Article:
Incomplete strut apposition
Despite smaller device expansion, the Absorb BVS arm tended to show lower rates of ISA compared with the CoCr-EES arm, both in complex and noncomplex lesions. There may be 2 possible explanations for this observation. First, despite the lower tensile properties mentioned previously, polymeric scaffolds may have greater conformability and flexibility compared with metallic stents (22), which may contribute to good strut apposition. Second, the image resolution of IVUS can affect accurate detection of ISA. Compared with optical coherence tomography (OCT), IVUS is technically limited in detailed strut assessment, which appears to be accentuated in the evaluation of polymeric scaffolds due to greater image artifacts caused by polymeric struts than by conventional metallic struts (i.e., larger blooming effects, significant side-lobe artifacts, and strong ultrasound spokes behind the struts), potentially leading to lower detection of ISA in the Absorb BVS arm. Of note, although the definitive answer would require combined use of IVUS and OCT in the same patient population, the OCT cohort of this trial also reported lower rates of ISA in the Absorb BVS arm, indirectly suggesting the first hypothesis mentioned previously as the leading explanation for the current finding (23).
Interestingly, higher tapering index was associated with higher ISA rates in the Absorb BVS arm but not in the CoCr-EES arm, which may be explained by smaller balloon diameters for post-dilation used in the Absorb BVS arm for the treatment of tapered-vessel lesions. The current Absorb BVS comes in 3 sizes and can only be expanded up to 0.5 mm over the nominal device size, beyond which there is an increasing risk of device disruption. Thus, accurate vessel sizing is considered important to avoid significant device-vessel mismatch, select the proper size of post-dilation balloon, and reduce the ISA rates particularly in tapered-vessel lesions. Sequential implantation of scaffolds with different diameters may also help to accommodate different vessel diameters in this lesion subset. Of note, similar to the uniformity of device expansion discussed previously, clinical relevance of post-procedure ISA in bioresorbable scaffolds can be different from what we have learned from metallic platforms. In addition, it remains to be investigated whether different device-sizing strategies need to be established for Absorb BVS (e.g., on the basis of the proximal reference, rather than the average of the proximal and distal references, in tapered-vessel lesions).
IVUS versus QCA
Accurate vessel size assessment is essential for appropriate device sizing of Absorb BVS. Compared with visual estimation, QCA generally provides more objective lumen diameters but with no information on the true vessel size, particularly when reference vessel segments are also diseased. In contrast, intravascular imaging can offer detailed morphometry of both reference and lesion segments for determining exact vessel diameter and lesion length (18). Indeed, as compared with IVUS, mean RLDs were underestimated by QCA by up to −0.84 mm in the present study, and 20.8% of the “properly sized” devices by QCA were considered as “undersized” by IVUS. In addition, nearly one-half of proximal references and one-third of distal references had significant residual plaque burden (plaque volume >50%) uncovered by the device.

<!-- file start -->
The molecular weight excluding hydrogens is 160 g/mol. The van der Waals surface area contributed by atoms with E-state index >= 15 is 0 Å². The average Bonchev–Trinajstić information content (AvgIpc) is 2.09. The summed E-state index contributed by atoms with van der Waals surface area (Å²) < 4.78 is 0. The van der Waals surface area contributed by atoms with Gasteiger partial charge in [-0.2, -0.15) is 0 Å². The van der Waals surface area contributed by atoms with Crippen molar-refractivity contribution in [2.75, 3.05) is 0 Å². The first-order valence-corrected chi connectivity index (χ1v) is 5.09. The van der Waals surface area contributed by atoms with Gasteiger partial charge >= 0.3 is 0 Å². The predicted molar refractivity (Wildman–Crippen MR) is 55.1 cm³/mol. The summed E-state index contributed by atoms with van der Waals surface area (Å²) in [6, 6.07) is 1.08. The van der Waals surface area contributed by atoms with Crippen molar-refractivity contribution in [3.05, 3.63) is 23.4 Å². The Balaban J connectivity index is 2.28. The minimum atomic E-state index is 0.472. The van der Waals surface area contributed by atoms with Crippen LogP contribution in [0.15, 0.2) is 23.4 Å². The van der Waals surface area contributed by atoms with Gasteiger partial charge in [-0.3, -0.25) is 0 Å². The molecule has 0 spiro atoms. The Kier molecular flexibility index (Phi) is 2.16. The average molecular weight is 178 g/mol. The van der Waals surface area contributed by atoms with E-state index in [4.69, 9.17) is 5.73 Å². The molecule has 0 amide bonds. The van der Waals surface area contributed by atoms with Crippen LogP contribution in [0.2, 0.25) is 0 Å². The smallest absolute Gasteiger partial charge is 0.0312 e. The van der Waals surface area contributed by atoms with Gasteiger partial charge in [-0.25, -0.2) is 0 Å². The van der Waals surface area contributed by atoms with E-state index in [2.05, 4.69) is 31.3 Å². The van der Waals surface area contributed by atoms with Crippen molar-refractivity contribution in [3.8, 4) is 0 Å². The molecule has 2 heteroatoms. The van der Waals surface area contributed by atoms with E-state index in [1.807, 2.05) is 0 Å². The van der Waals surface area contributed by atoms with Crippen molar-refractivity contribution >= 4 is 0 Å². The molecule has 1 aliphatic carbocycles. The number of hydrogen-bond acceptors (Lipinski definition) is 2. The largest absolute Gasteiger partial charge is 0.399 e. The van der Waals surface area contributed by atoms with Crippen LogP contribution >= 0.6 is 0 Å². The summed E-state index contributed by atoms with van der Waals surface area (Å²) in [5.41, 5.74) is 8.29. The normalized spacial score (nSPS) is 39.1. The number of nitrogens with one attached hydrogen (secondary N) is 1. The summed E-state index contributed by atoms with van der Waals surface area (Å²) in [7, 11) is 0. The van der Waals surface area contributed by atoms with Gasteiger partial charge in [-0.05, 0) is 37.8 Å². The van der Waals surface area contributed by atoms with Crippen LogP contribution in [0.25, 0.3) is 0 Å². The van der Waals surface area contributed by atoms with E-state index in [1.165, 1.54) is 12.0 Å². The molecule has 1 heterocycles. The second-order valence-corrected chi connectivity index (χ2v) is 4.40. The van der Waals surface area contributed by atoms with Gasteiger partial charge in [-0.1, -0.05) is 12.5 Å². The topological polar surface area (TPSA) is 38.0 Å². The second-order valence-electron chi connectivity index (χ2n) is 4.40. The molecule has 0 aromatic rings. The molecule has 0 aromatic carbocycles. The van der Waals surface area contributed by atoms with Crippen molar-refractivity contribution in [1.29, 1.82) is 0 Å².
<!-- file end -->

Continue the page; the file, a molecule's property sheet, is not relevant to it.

Theoretical concerns have also existed for the QCA assessment of in-device diameters within scaffold segments, because of possibly different angiographic projections between polymeric scaffolds and conventional metallic stents. Specifically, the thicker radiolucent struts of Absorb BVS, compared with the thinner, more radiodense struts of CoCr-EES, may cause weakening of vessel-contour contrast in angiography, which may lead to the discrepancy that in-device MLD misleadingly appears smaller despite adequate scaffold expansion. In the present study, however, QCA and IVUS showed no device-specific discrepancy in in-device MLD, with slight but statistically significant underestimation by QCA regardless of the device type. On the other hand, when comparing QCA-determined MLD with IVUS-determined average lumen diameter at MLA site, a significantly larger discrepancy was observed in Absorb BVS than in CoCr-EES, presumably due to greater nonuniform (or eccentric) expansion of Absorb BVS. Although intravascular imaging has clear advantages for precise reference, lesion, and device assessments to achieve optimal acute results, further studies are warranted to investigate if intravascular imaging guidance would be advisable to ultimately improve long-term clinical outcomes of fully bioresorbable scaffold technologies.